To the delight of many, Samsung resurrected its Good Lock customization app this summer. Stephen took an in-depth look at what could be done with it, and he liked what he saw. It's essentially a directory of other apps (or modules) that can be downloaded from Galaxy Apps and used to personalize your Samsung mobile experience.
Examples of the various modules include LockStar for altering your lockscreen and QuickStar for editing your quick settings, plus you can also get a bit more fancy with Edge Touch and Edge Lighting. The latest addition to the list is MultiStar, which is designed to enhance the multitasking functionality on your Samsung device.
Animations have been a big focus in Android P, so it was a bit surprising when the new Recents menu landed without one for invoking it. In earlier versions of Android P it just sort of plopped up without any fanfare. But now in DP3/Beta 2, Google has introduced a new rubbery bounce complete with corresponding haptic feedback, as well as a new semi-transparent rounded background for the app tray. The mild translucency in the full app list also appears to be mostly gone (thankfully).
One of the first things we noticed about Android's new vertical, gesture-based multitasking UI was that the option to clear all recent apps from the list was nowhere to be found. According to VP of engineering for Android Dave Burke, though, the change is temporary.
Google recently added split-screen snapping to Chrome OS so you could easily put two windows or web apps side-by-side. This was a welcome improvement, particularly on convertible machines with a tablet mode. Unfortunately, it didn't apply to Android apps before, but that functionality has now been added to the Chrome OS Canary channel.
Multi-window was one of the biggest and most useful additions to Android 7.0 Nougat. It made its debut on Android with the Samsung Galaxy Note 2 all the way back in 2012, but it took a full four years to make its way into stock Android. It's since become a staple for many people; the convenience of watching a YouTube video while simultaneously scrolling through a Twitter or Facebook feed just can't be beat. With the O Developer Preview, Google has improved multi-window by enabling users to maintain a view of the app they've minimized when they head into the launcher, as well as expand or maximize it.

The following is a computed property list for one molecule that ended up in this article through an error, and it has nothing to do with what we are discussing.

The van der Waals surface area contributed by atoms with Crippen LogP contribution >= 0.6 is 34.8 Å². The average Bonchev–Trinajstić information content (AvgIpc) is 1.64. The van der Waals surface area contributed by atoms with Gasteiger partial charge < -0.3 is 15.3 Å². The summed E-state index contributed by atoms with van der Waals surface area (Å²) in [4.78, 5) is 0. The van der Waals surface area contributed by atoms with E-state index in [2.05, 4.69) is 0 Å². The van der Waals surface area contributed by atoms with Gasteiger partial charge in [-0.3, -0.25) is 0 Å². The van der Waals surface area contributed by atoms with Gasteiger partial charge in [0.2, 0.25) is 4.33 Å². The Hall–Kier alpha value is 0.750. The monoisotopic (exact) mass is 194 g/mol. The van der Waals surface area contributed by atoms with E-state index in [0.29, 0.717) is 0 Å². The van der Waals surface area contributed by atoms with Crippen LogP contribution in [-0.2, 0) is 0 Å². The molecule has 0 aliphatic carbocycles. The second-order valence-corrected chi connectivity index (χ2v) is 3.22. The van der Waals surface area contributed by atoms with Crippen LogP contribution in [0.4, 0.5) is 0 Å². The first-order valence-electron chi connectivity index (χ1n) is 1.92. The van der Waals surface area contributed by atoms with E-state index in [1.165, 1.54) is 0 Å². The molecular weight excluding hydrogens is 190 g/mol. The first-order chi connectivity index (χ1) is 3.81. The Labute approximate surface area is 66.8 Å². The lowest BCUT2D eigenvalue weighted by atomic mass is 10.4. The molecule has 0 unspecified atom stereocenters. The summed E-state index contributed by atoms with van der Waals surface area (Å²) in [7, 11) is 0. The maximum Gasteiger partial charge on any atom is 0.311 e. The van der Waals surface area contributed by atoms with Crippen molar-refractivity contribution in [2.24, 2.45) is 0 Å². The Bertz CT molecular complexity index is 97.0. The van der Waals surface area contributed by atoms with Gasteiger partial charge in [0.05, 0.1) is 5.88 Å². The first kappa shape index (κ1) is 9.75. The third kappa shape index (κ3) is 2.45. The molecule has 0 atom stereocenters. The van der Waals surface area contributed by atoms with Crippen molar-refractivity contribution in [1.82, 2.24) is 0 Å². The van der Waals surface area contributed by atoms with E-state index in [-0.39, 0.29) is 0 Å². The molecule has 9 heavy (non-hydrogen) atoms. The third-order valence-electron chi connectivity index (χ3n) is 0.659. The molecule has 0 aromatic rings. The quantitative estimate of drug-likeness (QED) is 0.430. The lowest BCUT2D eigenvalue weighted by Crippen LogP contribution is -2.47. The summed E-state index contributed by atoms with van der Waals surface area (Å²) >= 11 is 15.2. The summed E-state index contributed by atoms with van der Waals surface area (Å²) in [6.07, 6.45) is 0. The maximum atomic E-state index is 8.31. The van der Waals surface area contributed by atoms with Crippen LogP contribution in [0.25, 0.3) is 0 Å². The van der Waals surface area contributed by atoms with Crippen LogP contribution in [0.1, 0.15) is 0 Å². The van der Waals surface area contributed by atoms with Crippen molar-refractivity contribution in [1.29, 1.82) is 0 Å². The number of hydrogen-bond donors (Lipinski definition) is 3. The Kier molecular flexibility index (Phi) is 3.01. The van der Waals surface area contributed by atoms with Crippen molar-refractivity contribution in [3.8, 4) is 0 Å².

LG is good at getting ahead of the leaks. Why would you look for unofficial information when the company itself keeps feeding us more and more details about its upcoming products? Well, you wouldn't, especially when you have it straight from the horse's mouth that the upcoming G6 will have a 5.7" 1440x2880 display at 18:9 ratio and that it will be water-resistant. And today we have another teaser from LG to feast our eyes on.
Given the 18:9 aspect ratio of the screen (which, let's face it, is a bigger fancier way of saying 2:1) and the multi-window capability of Android 7.0 Nougat, the G6 will be able to run apps side-by-side in perfect squares.
Confession: as a web writer who has to constantly research new stories, keep an eye on social networks, stay in contact with my coworkers, and see if that jerk on eBay has outbid me for the LEGO T-rex from the Dino Defense HQ set, I often have dozens and dozens of Chrome tabs open on my desktop by the end of the day. That sort of wanton disregard for computer memory doesn't really translate over to mobile, where the single screen limits multitasking to a certain degree. But Google is going to enable my bad habits on Android phones and tablets soon: in the third developer preview of Android N, users can open Chrome windows side by side.
While maybe not the biggest change in Android N, Google announced a few interface changes to app switching that were particularly well-received during the I/O keynote. A couple of them had already popped up in the Developer Previews, but the keynote serves as confirmation that they will make it to the final builds. A change that is new to all of us is that there will be a reduction in the number of apps shown in the recent apps UI. Anything that hasn't been used "in a while" will be hidden from the user.
This, Google says, is because their user research showed that over 99% of users never accessed an app further back than 7 in the recent apps UI.
While the Note 5 and S6 edge+ are far from the first Samsung phones with reported issues killing background tasks with unusual aggressiveness, they are the first ones with four freaking gigabytes of RAM to do so. We've long assumed that Samsung's background task issues on certain handsets are related to a lack of RAM headroom due to TouchWiz, and yet, the Note 5 and S6 edge+ may exhibit the most aggravating task killing of any Samsung devices we've yet seen. Let's cut to the video for a complete explanation. (I realize it's long, but I'd recommend watching all the way through to see what's going on here.)
The issue was readily reproducible on both our S6 edge+ and Note 5 review units, and we aren't the first people to point this out.